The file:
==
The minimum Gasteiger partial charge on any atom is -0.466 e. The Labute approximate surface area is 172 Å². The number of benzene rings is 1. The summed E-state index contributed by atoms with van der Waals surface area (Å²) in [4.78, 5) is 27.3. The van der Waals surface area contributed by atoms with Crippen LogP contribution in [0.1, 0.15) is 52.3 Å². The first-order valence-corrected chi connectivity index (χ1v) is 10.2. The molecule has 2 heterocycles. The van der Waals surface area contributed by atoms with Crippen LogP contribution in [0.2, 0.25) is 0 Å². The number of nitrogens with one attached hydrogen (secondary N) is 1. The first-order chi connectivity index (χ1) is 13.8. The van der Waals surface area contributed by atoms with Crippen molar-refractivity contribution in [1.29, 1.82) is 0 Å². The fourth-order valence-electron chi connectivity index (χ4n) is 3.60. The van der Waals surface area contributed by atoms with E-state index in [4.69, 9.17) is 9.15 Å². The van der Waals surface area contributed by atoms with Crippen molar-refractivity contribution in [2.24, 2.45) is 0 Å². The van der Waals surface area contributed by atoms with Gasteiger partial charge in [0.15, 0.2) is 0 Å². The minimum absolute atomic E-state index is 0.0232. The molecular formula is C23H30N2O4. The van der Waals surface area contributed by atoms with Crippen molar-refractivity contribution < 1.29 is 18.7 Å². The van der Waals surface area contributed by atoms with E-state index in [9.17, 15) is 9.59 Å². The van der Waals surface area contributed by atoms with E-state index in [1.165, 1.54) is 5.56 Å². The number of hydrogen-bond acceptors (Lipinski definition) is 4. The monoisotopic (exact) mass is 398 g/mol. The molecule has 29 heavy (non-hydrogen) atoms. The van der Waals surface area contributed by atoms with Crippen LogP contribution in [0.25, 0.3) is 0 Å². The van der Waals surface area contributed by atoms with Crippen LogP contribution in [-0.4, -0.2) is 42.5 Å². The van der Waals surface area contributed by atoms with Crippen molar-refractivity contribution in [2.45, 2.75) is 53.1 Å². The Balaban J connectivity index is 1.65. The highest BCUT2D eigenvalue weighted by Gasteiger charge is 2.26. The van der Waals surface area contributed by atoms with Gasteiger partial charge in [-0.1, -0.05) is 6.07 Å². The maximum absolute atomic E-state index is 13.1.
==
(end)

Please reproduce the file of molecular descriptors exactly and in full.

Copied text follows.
The minimum Gasteiger partial charge on any atom is -0.466 e. The Labute approximate surface area is 172 Å². The number of benzene rings is 1. The summed E-state index contributed by atoms with van der Waals surface area (Å²) in [4.78, 5) is 27.3. The van der Waals surface area contributed by atoms with Crippen LogP contribution in [0.1, 0.15) is 52.3 Å². The first-order valence-corrected chi connectivity index (χ1v) is 10.2. The molecule has 2 heterocycles. The van der Waals surface area contributed by atoms with Crippen LogP contribution in [0.2, 0.25) is 0 Å². The number of nitrogens with one attached hydrogen (secondary N) is 1. The first-order chi connectivity index (χ1) is 13.8. The van der Waals surface area contributed by atoms with Crippen molar-refractivity contribution in [1.29, 1.82) is 0 Å². The fourth-order valence-electron chi connectivity index (χ4n) is 3.60. The van der Waals surface area contributed by atoms with E-state index in [4.69, 9.17) is 9.15 Å². The van der Waals surface area contributed by atoms with Crippen molar-refractivity contribution in [2.24, 2.45) is 0 Å². The van der Waals surface area contributed by atoms with Gasteiger partial charge in [0.15, 0.2) is 0 Å². The minimum absolute atomic E-state index is 0.0232. The molecular formula is C23H30N2O4. The van der Waals surface area contributed by atoms with Crippen molar-refractivity contribution < 1.29 is 18.7 Å². The van der Waals surface area contributed by atoms with E-state index in [9.17, 15) is 9.59 Å². The van der Waals surface area contributed by atoms with E-state index in [1.165, 1.54) is 5.56 Å². The number of hydrogen-bond acceptors (Lipinski definition) is 4. The monoisotopic (exact) mass is 398 g/mol. The molecule has 29 heavy (non-hydrogen) atoms. The van der Waals surface area contributed by atoms with Crippen LogP contribution in [0.25, 0.3) is 0 Å². The van der Waals surface area contributed by atoms with Crippen LogP contribution in [-0.4, -0.2) is 42.5 Å². The van der Waals surface area contributed by atoms with Crippen molar-refractivity contribution in [2.45, 2.75) is 53.1 Å². The Balaban J connectivity index is 1.65. The highest BCUT2D eigenvalue weighted by Gasteiger charge is 2.26. The van der Waals surface area contributed by atoms with Gasteiger partial charge in [-0.1, -0.05) is 6.07 Å². The maximum absolute atomic E-state index is 13.1.